If his loft only gets to 45C then his CPU temp might be 60C. I am pretty
    sure that my Athlon used to run quite happily at that sort of temperature.

    Geoff
     
    GB, Jun 21, 2004
    #12
  13. mark

    Bernard Peek Guest

    It's hot but not up to 60, probably around 45 max. I've worked in 50C
    conditions and this isn't as hot. The machine is a Celeron 300. I don't
    think it has a temperature sensor, or if it has I've never used it. That
    particular box has quite a few fans. Intake fan at the front, another
    one in the front of the drive bay, exhaust fan in one of the expansion
    slots and dual exhaust fans on the PSU.
     
    Bernard Peek, Jun 21, 2004
    #13
  14. mark

    Dave Mason Guest

    Try it in the local paper at UKP 200 and reduce depnding on the
    response. There are a lot of seriously stupid people about to take
    advantage of. Don't sell it too cheaply.
     
    Dave Mason, Jun 22, 2004
    #14
  15. mark

    Parish Guest

    Hmmm, and start a monster thread like those that raged last summer about
    whether air con is needed in the UK? I'll pass :)
    FWIW, I stuck a normal room thermometer in my loft last summer and it
    got up near 60C. It's a fairly modern (i.e. energy efficiecnt) house
    with charcoal concrete roof tiles, no insulation under the tiles but 8"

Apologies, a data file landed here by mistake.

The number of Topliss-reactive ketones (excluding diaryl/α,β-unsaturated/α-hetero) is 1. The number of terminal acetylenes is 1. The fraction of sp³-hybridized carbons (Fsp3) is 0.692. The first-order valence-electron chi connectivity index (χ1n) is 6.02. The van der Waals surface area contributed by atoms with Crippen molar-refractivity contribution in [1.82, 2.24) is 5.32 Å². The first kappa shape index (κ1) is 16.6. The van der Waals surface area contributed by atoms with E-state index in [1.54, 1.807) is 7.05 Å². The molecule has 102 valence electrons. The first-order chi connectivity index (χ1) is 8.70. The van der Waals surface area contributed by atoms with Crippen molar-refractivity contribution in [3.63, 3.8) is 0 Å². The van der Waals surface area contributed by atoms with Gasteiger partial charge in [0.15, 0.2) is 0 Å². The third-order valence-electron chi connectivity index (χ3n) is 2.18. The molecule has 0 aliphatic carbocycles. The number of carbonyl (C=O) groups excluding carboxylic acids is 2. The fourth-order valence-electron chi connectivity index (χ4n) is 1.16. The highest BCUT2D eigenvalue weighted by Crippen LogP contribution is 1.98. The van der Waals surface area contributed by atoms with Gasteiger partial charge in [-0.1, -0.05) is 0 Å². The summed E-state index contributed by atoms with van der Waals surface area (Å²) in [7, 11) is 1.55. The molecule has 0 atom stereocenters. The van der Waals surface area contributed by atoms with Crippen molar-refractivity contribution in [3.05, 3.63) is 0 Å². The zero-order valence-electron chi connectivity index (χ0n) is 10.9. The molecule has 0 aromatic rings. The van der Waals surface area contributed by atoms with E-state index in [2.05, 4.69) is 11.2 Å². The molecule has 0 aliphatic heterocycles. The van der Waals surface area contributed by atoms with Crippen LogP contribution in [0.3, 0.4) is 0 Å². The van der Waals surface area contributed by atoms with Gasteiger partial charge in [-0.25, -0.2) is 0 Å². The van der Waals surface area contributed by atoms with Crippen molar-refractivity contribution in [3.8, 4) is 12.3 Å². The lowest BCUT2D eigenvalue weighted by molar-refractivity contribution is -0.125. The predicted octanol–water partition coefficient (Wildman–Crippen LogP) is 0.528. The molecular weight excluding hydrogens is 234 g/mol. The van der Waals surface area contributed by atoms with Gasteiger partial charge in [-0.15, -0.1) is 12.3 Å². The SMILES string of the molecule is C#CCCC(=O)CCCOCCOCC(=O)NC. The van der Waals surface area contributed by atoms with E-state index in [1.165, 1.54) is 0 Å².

f/glass between the ceiling joists - a pretty efficient solar furnace.
    As I said in another post, I'm not questioning whether it works for
    Bernard - it obviously does - I was just expressing surprise.

    Got to say though that Tim has the ideal solution - a cellar! When the
    kids fly the nest I want to (subject to SWMBO's approval of course ;-) )
    buy an old property to renovate and a cellar is something I would look
    for....so a server room gets added to my plans :)

    Parish
     
    Parish, Jun 22, 2004
    #15
  16. mark

    GB Guest

    Dave, I *hope* that was meant as a joke.
     
    GB, Jun 22, 2004
    #16
  17. Bitstring <>, from the wonderful person
    Mine does too .. black slate roof, which is even worse than concrete
    roof tiles (i.e. only 1/4" thick, and a poor insulator). I'm seriously
    considering insulating under the slates, because the temperature up
    there makes storing things in the roof space a no-no (glue bindings on
    paperbacks melts .. that sort of thing). Like you, I have 8" of
    insulation between the house and the roof space, but even so it can't be
    helping the house stay cool.
     
    GSV Three Minds in a Can, Jun 22, 2004
    #17